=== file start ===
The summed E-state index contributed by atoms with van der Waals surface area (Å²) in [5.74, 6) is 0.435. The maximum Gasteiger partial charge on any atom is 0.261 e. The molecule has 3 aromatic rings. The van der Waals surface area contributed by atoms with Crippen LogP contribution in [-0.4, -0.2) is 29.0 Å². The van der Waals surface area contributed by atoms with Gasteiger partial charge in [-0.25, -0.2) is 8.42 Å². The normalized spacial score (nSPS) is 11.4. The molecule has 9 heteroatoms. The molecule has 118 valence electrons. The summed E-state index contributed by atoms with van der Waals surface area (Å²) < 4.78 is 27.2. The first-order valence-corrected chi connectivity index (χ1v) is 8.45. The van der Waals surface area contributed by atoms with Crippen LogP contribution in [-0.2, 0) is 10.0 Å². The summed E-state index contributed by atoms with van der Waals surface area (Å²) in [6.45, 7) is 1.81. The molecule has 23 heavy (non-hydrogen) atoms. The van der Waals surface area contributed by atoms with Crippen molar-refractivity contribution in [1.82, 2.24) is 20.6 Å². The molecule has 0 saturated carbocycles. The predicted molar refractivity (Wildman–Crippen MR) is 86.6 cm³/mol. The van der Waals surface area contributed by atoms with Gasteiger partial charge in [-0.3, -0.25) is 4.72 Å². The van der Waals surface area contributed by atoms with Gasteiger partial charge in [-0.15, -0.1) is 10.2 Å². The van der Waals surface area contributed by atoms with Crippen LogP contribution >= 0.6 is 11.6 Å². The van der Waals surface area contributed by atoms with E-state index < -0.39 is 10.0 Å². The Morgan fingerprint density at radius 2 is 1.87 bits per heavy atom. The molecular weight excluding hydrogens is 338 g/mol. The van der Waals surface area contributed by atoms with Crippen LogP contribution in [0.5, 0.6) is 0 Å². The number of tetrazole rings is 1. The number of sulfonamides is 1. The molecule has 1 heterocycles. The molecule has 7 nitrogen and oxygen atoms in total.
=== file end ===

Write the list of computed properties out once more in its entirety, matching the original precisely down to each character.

The summed E-state index contributed by atoms with van der Waals surface area (Å²) in [5.74, 6) is 0.435. The maximum Gasteiger partial charge on any atom is 0.261 e. The molecule has 3 aromatic rings. The van der Waals surface area contributed by atoms with Crippen LogP contribution in [-0.4, -0.2) is 29.0 Å². The van der Waals surface area contributed by atoms with Gasteiger partial charge in [-0.25, -0.2) is 8.42 Å². The normalized spacial score (nSPS) is 11.4. The molecule has 9 heteroatoms. The molecule has 118 valence electrons. The summed E-state index contributed by atoms with van der Waals surface area (Å²) < 4.78 is 27.2. The first-order valence-corrected chi connectivity index (χ1v) is 8.45. The van der Waals surface area contributed by atoms with Crippen LogP contribution in [-0.2, 0) is 10.0 Å². The summed E-state index contributed by atoms with van der Waals surface area (Å²) in [6.45, 7) is 1.81. The molecule has 23 heavy (non-hydrogen) atoms. The van der Waals surface area contributed by atoms with Crippen molar-refractivity contribution in [1.82, 2.24) is 20.6 Å². The molecule has 0 saturated carbocycles. The predicted molar refractivity (Wildman–Crippen MR) is 86.6 cm³/mol. The van der Waals surface area contributed by atoms with Gasteiger partial charge in [-0.3, -0.25) is 4.72 Å². The van der Waals surface area contributed by atoms with Gasteiger partial charge in [-0.15, -0.1) is 10.2 Å². The van der Waals surface area contributed by atoms with Crippen LogP contribution >= 0.6 is 11.6 Å². The van der Waals surface area contributed by atoms with E-state index < -0.39 is 10.0 Å². The Morgan fingerprint density at radius 2 is 1.87 bits per heavy atom. The molecular weight excluding hydrogens is 338 g/mol. The van der Waals surface area contributed by atoms with Crippen LogP contribution in [0.5, 0.6) is 0 Å². The number of tetrazole rings is 1. The number of sulfonamides is 1. The molecule has 1 heterocycles. The molecule has 7 nitrogen and oxygen atoms in total.